I went into Mozo’s about a week and half ago to check out Moe’s latest find: a 1970 Hermes 3000 with script typeface – mint condition:
1970 Hermes 3000
Serial number: 7059922
It had the original manual as well as an original brush:
Not only that, it had the original warranty card:
I felt like I should have completed the warranty and mailed it in.
There was also a receipt for a draw band repair. It cost $8.50 to get a draw band repaired in 1973:
My question: how does a draw band snap in just three years of use? Hermes was obviously not using 80lb fishing line for its draw bands.
I congratulated Moe on her find and told her that while I wasn’t in the market for a mint condition script Hermes 3000, she would certainly find a happy buyer.
Typewriters in need
Moe asked me if I was interested in cleaning up a couple typewriters for her friend Tim. Tim is a retired newspaper reporter with a fondness for typewriters. He had two portable Royals that needed care. Both were very dirty, one with a broken draw band, one with a lot of rust and a cemented segment. I told Moe that I was up for the job.
I love before and after typewriter photography. I may have a fetish for decay—if I know that it’s a temporary state. Here I indulge in what I call “Beforn”, a form of ruin porn:
Bad News and the Philosopher Queen
Moe called me the next day while I was working on Tim’s Royals. Bad news. The Hermes 3000 got dropped. Could I come in and take a look? Of course.
It didn’t look too bad:
Moe was philosophical about the Hermes. She said: “I don’t get upset about that sort of thing. Why should I?”
Indeed, she’s right. Why should you?
When Life Gives You a Broken Hermes, Make Lemonade
Moe asked me if I could do anything to get it typing again. The carriage was mashed into the body and not moving. The plastic carriage housing was shattered and the cool margin indicator was pulled out. Blurg.
Then I had an idea. My birthday was this past weekend.
I had my husband buy the mashed Hermes for my birthday (because nothing says “Happy-Birthday-Darling” like a broken typewriter). Now I will be able to dismantle and investigate the complex mechanisms slowly and methodically at my own pace and not worry that I may never get it back together and working. At this point, it’s an interesting parts machine, but who knows? Perhaps it will type again.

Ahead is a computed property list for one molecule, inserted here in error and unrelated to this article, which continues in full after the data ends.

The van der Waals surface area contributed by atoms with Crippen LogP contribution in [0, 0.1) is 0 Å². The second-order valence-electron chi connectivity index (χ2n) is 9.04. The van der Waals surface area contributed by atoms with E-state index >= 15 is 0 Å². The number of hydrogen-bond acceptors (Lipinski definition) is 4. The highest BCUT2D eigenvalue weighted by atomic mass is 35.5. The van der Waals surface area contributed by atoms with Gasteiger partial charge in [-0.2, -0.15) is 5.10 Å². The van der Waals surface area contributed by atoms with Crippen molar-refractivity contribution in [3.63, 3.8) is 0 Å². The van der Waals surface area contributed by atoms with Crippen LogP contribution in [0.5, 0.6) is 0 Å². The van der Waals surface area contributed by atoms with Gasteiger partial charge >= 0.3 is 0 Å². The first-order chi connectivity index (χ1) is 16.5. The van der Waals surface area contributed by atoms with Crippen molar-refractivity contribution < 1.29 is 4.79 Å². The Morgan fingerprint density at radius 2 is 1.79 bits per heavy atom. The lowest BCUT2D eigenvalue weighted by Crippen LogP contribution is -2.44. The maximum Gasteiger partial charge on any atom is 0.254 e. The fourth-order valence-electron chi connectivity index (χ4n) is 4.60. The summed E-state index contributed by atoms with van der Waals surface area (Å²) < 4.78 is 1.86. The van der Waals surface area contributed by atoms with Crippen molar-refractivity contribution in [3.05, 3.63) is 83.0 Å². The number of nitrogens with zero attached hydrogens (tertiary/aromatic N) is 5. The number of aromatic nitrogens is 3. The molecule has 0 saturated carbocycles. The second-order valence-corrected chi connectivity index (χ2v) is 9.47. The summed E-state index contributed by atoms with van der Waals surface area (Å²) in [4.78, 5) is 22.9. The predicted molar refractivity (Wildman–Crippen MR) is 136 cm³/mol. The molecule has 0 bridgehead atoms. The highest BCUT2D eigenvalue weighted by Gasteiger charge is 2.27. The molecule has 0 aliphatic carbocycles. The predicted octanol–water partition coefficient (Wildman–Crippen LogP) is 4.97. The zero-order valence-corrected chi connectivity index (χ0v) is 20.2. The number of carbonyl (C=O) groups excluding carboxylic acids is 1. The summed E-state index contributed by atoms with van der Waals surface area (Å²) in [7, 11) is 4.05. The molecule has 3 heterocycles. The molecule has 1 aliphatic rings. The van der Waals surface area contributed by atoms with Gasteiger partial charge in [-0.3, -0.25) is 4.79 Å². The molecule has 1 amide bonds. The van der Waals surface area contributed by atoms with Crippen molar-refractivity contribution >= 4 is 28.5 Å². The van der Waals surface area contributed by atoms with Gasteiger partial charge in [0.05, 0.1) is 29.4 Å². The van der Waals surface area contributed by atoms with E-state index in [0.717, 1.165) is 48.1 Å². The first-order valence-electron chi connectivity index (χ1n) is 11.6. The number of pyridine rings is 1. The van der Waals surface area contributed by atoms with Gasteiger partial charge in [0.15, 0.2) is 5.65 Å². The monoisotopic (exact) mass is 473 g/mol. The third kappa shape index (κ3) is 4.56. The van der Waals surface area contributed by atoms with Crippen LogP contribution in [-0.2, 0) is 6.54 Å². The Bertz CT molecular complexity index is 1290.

Here are the ladies of Mozo’s. Roia (mother of the Arduino Kid) is posing with the LC Smith and Moe is posing with the Parisian wrestlers:
I think this poster of turn-of-the-century Parisian wrestlers could look great framed and hung in the bathroom:
12 thoughts on “Two Royals and Birthday Lemonade”
First, Happy Birthday! Second, I think you are right about the white gunk on the QDL keys. I had the same thing all over my Remington Quiet-Writer keys but it came off with a bit of scrubbing. Have you tried Evapo-Rust yet? It worked well for my Corona 3 segment.
I have used Evapo-Rust. It’s great! The formulation that I use leaves a sticky residue though, and the treated parts need to be rinsed afterwards.
This little Royal Companion’s segment cleaned up nicely with mineral spirits and a little scrubbing. Fortunately, the rust seemed to more cosmetic than functional.
oooh, owch on the 3k. Ahh well. if the platen is better than your other one, you might be able to swap ’em out.
I hadn’t even thought of that, but it looks like both platens are good and if anything the older one is slightly softer.
I’m hoping that the damaged 3000 is more than a parts machine. I think it might just be a case of some bent parts in the carriage and if I straighten them out, it will type again.
Love the word “beforn”!
I was just cleaning a QDL with similar moldy-looking keys. I had to remove all the keys and bathe them in Scrubbing Bubbles before individually wiping them off.
I was able easily wipe the residue off with Goo Gone:
I didn’t use Goo Gone on the baby blue QDL I recently cleaned – I had to really, really scrub those keys.
I want to find another typewriter with moldy-looking keys so I can see whether my success with Goo Gone was just a fluke.
Do you think the GooGone would be ok to use on paint? I’ve a Corona 4 with (supposed to be) gold paneling that has some odd black residue on it that isn’t coming off unless i scratch at it with a pick, but even then, and with great fear of harming the underlying paint, I cant get it all off. I would love to get rid of the black stuff, leave the gold stuff. Thoughts?
I’ve used Goo Gone on old paint without mishap (it’s very good for removing tape residue) but I would test carefully in an inconspicuous spot.
You certainly don’t shy away from a challenge. Great post. 🙂
What is the material on the 1940s Black Companion? It looks like it’s textured? Is it like a cloth finish on it?
The Companion has a textured “crinkle” finish. The crinkle finish is often found on vintage typewriters of the 1930s – 1950s. I assume it gained in popularity over the smoother glossy finishes of older typewriters because the crinkle finish hides smudgy fingerprints so well.